Is It Possible to Be Obese and Metabolically Healthy?

Can you be markedly overweight or obese and metabolically healthy? That's what some research suggests. Now a new study casts doubt on this theory. Find out why metabolically healthy and obese may not be compatible and why obesity increases the risk for health problems like heart disease and type 2 diabetes.We typically think of obesity as being a risk for a number of health problems and a marker for poor metabolic health. Then along comes research suggesting not all people who are significantly overweight or obese are unhealthy from a metabolic standpoint. For example, some significantly overweight and obese people have normal blood pressure and a cholesterol and blood sugar level that falls within the normal range.

Researchers have dubbed people who fall into this category “metabolically healthy obese,” meaning they have no obvious metabolic abnormalities like abnormal blood pressure, lipids or blood sugar that put them at greater risk for heart disease or type 2 diabetes. Up to 30% of obese people fall into this category.

Obese and Metabolically Healthy – Truth or Myth

A new study published in the Journal of Clinical Endocrinology and Metabolism shows people who are metabolically healthy and obese may STILL be at higher risk for health problems despite having no documented metabolic abnormalities. To reach this conclusion, researchers followed over 5,000 people, white or Mexican-American between the ages of 25 and 64, who were obese but free of heart disease or type 2 diabetes, for over seven years.

Participants were deemed metabolically healthy if they had no more than one metabolic abnormality and were classified as metabolically unhealthy if they had two or more metabolic abnormalities. The metabolic factors they measured included blood sugar level, triglycerides, blood pressure, HDL-cholesterol and markers for insulin resistance. They also followed normal weight participants who were metabolically healthy and unhealthy during the course of the seven-year study.

What did they find? The study showed both metabolically unhealthy participants of normal weight and metabolically healthy obese participants were at greater risk for heart disease and type 2 diabetes compared to metabolically healthy people of normal weight. In fact, metabolically healthy obese participants were at four times greater risk for heart disease and type 2 diabetes compared to those of normal weight who were healthy from a metabolic standpoint.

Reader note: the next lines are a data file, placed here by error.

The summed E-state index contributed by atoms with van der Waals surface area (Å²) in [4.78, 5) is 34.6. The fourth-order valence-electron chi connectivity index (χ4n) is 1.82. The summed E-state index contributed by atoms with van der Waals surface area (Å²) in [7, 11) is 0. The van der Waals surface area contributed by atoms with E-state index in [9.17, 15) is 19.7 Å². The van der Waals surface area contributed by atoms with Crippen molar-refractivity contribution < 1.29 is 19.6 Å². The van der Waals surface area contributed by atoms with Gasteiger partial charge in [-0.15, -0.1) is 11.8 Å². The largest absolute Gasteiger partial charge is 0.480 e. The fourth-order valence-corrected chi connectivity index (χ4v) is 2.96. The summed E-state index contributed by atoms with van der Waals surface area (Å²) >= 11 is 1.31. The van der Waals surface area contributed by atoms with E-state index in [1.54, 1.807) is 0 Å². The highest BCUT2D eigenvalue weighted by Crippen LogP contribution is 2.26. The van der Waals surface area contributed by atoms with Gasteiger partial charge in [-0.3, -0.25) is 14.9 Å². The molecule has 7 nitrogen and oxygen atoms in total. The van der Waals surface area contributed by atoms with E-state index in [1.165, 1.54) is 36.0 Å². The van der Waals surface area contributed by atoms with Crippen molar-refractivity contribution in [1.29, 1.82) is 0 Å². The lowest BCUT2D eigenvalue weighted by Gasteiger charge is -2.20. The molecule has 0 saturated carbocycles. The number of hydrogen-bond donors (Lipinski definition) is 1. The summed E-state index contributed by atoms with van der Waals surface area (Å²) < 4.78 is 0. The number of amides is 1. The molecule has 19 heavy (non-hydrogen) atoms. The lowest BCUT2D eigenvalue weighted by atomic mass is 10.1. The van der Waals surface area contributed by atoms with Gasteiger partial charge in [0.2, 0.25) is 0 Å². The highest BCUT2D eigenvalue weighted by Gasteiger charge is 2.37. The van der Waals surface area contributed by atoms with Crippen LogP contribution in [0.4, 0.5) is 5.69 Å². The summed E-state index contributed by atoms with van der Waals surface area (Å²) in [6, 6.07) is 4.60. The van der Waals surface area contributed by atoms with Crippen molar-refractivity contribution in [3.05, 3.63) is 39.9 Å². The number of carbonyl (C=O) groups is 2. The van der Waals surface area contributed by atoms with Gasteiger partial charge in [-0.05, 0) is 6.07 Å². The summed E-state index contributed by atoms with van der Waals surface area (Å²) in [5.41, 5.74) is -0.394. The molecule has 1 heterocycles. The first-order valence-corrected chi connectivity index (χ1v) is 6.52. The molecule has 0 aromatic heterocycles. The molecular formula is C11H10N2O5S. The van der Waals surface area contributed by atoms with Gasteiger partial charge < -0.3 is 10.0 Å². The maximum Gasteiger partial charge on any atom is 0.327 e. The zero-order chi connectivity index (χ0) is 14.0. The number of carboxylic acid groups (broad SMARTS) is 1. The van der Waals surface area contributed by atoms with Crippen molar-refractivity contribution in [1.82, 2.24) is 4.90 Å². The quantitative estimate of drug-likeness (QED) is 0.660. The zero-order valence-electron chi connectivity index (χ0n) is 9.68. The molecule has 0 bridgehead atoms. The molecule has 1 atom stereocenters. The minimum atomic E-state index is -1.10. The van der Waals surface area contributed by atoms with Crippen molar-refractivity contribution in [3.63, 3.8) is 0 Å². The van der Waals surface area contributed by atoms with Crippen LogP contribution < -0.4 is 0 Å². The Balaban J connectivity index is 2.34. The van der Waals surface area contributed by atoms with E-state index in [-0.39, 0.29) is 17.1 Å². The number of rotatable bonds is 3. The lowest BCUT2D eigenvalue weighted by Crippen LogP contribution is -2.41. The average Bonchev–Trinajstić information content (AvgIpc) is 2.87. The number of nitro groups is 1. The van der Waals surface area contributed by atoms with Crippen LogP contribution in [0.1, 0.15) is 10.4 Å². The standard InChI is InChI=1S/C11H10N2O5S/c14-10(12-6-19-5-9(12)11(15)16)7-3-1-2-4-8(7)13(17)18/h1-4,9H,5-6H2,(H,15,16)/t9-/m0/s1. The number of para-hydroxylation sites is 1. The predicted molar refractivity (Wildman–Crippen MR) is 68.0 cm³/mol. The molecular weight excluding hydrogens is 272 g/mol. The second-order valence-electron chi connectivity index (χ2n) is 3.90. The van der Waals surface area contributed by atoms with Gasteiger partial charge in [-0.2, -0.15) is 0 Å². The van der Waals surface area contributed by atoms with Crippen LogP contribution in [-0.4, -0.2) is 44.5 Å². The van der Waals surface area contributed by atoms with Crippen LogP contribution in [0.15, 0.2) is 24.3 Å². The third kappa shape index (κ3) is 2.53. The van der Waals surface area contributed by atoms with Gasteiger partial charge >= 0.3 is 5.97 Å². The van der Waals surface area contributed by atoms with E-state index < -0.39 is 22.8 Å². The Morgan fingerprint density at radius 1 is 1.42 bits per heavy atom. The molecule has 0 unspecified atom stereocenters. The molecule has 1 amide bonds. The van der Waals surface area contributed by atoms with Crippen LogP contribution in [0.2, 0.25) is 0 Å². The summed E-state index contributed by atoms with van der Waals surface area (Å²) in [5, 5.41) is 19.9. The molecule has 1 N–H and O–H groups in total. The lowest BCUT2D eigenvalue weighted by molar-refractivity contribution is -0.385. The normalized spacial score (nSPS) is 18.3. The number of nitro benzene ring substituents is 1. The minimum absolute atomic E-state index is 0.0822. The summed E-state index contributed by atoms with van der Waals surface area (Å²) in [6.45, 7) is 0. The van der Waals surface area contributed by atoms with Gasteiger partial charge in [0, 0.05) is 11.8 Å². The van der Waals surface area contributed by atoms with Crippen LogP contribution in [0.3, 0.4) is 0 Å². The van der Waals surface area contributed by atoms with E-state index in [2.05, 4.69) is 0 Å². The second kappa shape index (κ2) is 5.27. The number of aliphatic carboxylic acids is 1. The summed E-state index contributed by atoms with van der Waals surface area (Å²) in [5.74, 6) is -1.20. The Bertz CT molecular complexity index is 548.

Based on this study, experts believe even metabolically healthy people who are significantly overweight or obese will eventually become metabolically unhealthy and their risk for health problems like type 2 diabetes and heart disease will go up. In fact, in this study, the risk for type 2 diabetes went up incrementally with an increase in BMI.

The take-home message? Being obese and metabolically healthy now doesn’t mean you’ll remain free of metabolic problems that put you at risk for health issues like heart disease and type 2 diabetes.

Why Is Obesity Linked with a Greater Risk for Heart Disease?

One theory is that insulin resistance, more common in people who are obese, is a driving force for the development of atherosclerotic heart disease. Insulin resistance is a state where cells don’t respond to the insulin produced by the pancreas as well as they should so the pancreas has to pump out more insulin. Insulin resistance fuels production of blood triglycerides, another risk factor for heart disease. Plus, hypertension is three times more common in obese people relative to people of normal weight. High blood pressure puts added strain on the heart, forcing it to pump harder to push against the added resistance. This can eventually cause the chambers of the heart to dilate and not pump blood as efficiently. This is called a dilated cardiomyopathy, and hypertension is a common cause.

There’s growing evidence that systemic inflammation plays a role in the development of atherosclerotic heart disease. Adipose tissue, particularly visceral adipose tissue that lies deep in the pelvic cavity, releases a number of inflammatory molecules that cause systemic inflammation and inflammation inside blood vessels. This chronic inflammation damages blood vessel walls and increases the risk of blood clots forming that reduces blood supply to the heart. In addition, people who are obese produce less of a compound called adiponectin that helps to keep inflammation in check.

Preliminary research also suggests that inflammation plays a role in the development of type 2 diabetes, possibly by damaging beta cells in the pancreas that produce insulin. Inflammation is a factor in the development of some types of cancer, and research shows obese people are at higher risk for cancers of the uterus, breast, colon, esophagus, pancreas, kidney, gall bladder and thyroid gland.

The Bottom Line?

Obese and metabolically healthy? Not necessarily. It’s possible that a sub-group of mostly younger people who are obese are metabolically healthy but still at greater risk for transitioning into a metabolically unhealthy state. When this happens their risk for type 2 diabetes and heart disease goes up. There are lots of good reasons to maintain normal body weight – for metabolic health and for overall health and wellbeing.



Medscape.com. “Metabolically Healthy Obesity” is Not Benign.

Curr Pharm Des. 2013;19(32):5678-83.

Circulation.1997; 96: 3248-3250.

LiveScience.com. “Insulin Resistance: Risk Factor for Heart Disease and Diabetes”

Circulation Research. 2005; 96: 939-949.

J Cell Biochem. 2013 Mar;114(3):525-31. doi: 10.1002/jcb.24402.

National Cancer Institute. “Obesity and Cancer Risk”


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